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Chewing function and related parameters as a function of the degree of dementia: Is there a link between the brain and the mouth?


Jockusch, Julia; Hopfenmüller, Werner; Nitschke, Ina (2021). Chewing function and related parameters as a function of the degree of dementia: Is there a link between the brain and the mouth? Journal of Oral Rehabilitation, 48(10):1160-1172.

Abstract

BACKGROUND: To date, no study has investigated the association between chewing function and related parameters as a function of the degree of dementia using a finer subdivision of the values of the Mini-Mental State Examination (MMSE).

OBJECTIVE: This study aimed to investigate the differences in chewing function and related parameters as a function of the degree of dementia.

METHODS: An analysis of cross-sectional data obtained from the OrBiD (Oral Health, Bite Force, and Dementia) pilot study was performed. The participants were stratified into five groups based on the outcomes of the MMSE (no dementia, MMSE 28-30; mild cognitive impairment, MMSE 25-27; mild dementia, MMSE 18-24; moderate dementia, MMSE 10-17; severe dementia, MMSE <10). The chewing efficiency, maximum occlusal force and related parameters (number of supporting zones, number of teeth, Eichner index, tooth/denture status, denture quality, and dental treatment needs) were recorded.

RESULTS: The MMSE groups showed significantly different chewing efficiencies (p = .003, Jonckheere-Terpstra test) and maximum occlusal forces (p = .003, Jonckheere-Terpstra test), but the number of supporting zones (p = .055, chi-square test) and the number of natural teeth (p = .126, chi-square test) were not different. The Eichner index, tooth/denture status, denture quality and dental treatment need showed no significant associations with the degree of dementia.

CONCLUSION: An improvement in the usability of the measurement methods for assessing chewing function in people with dementia is needed. Research involving people with dementia is necessary because the nutritional situation often deteriorates rapidly within a multifactorial system, which includes chewing ability and oral health.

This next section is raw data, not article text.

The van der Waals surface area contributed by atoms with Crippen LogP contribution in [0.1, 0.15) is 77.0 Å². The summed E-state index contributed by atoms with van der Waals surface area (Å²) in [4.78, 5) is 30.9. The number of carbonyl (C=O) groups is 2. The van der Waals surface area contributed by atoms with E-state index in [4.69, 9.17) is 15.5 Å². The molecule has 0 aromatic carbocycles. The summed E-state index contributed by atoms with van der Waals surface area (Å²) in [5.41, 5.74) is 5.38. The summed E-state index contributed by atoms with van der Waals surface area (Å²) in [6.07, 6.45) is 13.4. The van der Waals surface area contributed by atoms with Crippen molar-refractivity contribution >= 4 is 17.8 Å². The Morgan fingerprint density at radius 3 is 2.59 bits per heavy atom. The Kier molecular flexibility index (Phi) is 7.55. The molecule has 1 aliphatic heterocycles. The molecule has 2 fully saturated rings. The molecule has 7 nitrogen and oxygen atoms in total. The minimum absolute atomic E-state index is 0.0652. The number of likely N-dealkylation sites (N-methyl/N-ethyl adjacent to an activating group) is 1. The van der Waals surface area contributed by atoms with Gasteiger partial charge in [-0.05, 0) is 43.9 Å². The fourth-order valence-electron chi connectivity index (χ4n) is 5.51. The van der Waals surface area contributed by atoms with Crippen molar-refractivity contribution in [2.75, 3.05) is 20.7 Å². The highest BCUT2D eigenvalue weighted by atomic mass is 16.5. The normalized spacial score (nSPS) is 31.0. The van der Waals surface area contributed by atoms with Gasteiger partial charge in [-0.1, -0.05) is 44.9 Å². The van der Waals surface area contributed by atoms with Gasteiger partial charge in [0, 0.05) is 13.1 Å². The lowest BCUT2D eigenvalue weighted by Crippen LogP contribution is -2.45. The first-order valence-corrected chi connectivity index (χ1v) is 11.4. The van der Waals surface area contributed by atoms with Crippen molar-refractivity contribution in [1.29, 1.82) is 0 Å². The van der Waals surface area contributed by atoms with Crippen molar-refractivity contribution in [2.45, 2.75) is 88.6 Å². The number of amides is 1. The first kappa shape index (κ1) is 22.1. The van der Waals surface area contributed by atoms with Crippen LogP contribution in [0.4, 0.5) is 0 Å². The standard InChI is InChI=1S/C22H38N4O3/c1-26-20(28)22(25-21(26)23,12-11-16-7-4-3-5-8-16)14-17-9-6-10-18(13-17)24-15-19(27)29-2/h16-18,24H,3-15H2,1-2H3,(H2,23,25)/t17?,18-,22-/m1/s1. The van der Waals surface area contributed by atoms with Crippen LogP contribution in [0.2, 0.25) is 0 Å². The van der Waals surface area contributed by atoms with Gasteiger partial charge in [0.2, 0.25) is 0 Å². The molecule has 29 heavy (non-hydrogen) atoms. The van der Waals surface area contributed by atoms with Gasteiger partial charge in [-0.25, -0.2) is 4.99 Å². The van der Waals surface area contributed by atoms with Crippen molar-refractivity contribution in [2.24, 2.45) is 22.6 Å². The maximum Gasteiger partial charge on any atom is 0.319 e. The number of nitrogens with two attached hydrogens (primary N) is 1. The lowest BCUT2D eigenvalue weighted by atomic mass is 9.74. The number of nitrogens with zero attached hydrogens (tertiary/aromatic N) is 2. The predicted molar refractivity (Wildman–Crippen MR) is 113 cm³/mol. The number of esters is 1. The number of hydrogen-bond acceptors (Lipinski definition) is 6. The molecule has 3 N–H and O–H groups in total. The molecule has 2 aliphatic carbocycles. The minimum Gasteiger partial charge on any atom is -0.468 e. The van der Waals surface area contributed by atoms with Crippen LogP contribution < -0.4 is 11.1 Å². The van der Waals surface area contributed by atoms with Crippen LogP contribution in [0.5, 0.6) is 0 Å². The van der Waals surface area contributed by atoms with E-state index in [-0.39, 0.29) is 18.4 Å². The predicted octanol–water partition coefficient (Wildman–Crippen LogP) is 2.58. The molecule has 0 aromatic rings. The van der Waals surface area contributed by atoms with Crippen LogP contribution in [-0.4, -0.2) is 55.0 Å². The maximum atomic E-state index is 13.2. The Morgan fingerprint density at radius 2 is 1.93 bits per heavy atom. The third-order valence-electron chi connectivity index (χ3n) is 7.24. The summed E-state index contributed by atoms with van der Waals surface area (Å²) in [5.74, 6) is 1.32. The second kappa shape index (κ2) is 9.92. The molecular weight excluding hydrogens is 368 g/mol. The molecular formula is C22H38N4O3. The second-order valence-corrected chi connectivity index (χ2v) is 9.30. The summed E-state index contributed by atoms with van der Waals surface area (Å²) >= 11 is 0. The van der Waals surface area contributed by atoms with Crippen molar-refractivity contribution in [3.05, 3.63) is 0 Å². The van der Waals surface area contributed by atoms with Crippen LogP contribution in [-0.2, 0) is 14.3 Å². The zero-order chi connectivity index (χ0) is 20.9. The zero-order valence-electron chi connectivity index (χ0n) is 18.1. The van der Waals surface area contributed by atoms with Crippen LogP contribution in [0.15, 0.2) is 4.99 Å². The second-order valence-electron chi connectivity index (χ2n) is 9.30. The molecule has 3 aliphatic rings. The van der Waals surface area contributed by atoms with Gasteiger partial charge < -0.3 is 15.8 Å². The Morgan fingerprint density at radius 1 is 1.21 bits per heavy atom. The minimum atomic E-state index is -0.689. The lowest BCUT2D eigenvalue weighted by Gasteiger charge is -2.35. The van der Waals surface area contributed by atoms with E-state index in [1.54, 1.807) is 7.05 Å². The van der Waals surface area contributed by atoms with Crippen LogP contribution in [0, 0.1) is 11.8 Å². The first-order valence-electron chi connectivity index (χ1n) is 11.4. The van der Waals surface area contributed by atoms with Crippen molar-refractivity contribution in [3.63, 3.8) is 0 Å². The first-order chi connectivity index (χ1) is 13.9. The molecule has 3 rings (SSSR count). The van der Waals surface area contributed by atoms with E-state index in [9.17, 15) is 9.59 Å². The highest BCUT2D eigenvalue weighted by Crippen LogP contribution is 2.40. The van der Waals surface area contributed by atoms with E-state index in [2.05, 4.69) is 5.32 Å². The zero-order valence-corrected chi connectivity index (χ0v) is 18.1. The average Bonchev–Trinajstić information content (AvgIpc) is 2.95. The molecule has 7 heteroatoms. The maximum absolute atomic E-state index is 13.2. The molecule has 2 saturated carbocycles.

Abstract

BACKGROUND: To date, no study has investigated the association between chewing function and related parameters as a function of the degree of dementia using a finer subdivision of the values of the Mini-Mental State Examination (MMSE).

OBJECTIVE: This study aimed to investigate the differences in chewing function and related parameters as a function of the degree of dementia.

METHODS: An analysis of cross-sectional data obtained from the OrBiD (Oral Health, Bite Force, and Dementia) pilot study was performed. The participants were stratified into five groups based on the outcomes of the MMSE (no dementia, MMSE 28-30; mild cognitive impairment, MMSE 25-27; mild dementia, MMSE 18-24; moderate dementia, MMSE 10-17; severe dementia, MMSE <10). The chewing efficiency, maximum occlusal force and related parameters (number of supporting zones, number of teeth, Eichner index, tooth/denture status, denture quality, and dental treatment needs) were recorded.

RESULTS: The MMSE groups showed significantly different chewing efficiencies (p = .003, Jonckheere-Terpstra test) and maximum occlusal forces (p = .003, Jonckheere-Terpstra test), but the number of supporting zones (p = .055, chi-square test) and the number of natural teeth (p = .126, chi-square test) were not different. The Eichner index, tooth/denture status, denture quality and dental treatment need showed no significant associations with the degree of dementia.

CONCLUSION: An improvement in the usability of the measurement methods for assessing chewing function in people with dementia is needed. Research involving people with dementia is necessary because the nutritional situation often deteriorates rapidly within a multifactorial system, which includes chewing ability and oral health.

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Additional indexing

Item Type:Journal Article, refereed, original work
Communities & Collections:08 Research Priority Programs > Dynamics of Healthy Aging
Dewey Decimal Classification:150 Psychology
Scopus Subject Areas:Health Sciences > General Dentistry
Language:English
Date:October 2021
Deposited On:22 Sep 2021 13:55
Last Modified:23 Sep 2021 20:00
Publisher:Wiley-Blackwell Publishing, Inc.
ISSN:0305-182X
OA Status:Hybrid
Publisher DOI:https://doi.org/10.1111/joor.13231
PubMed ID:34288029

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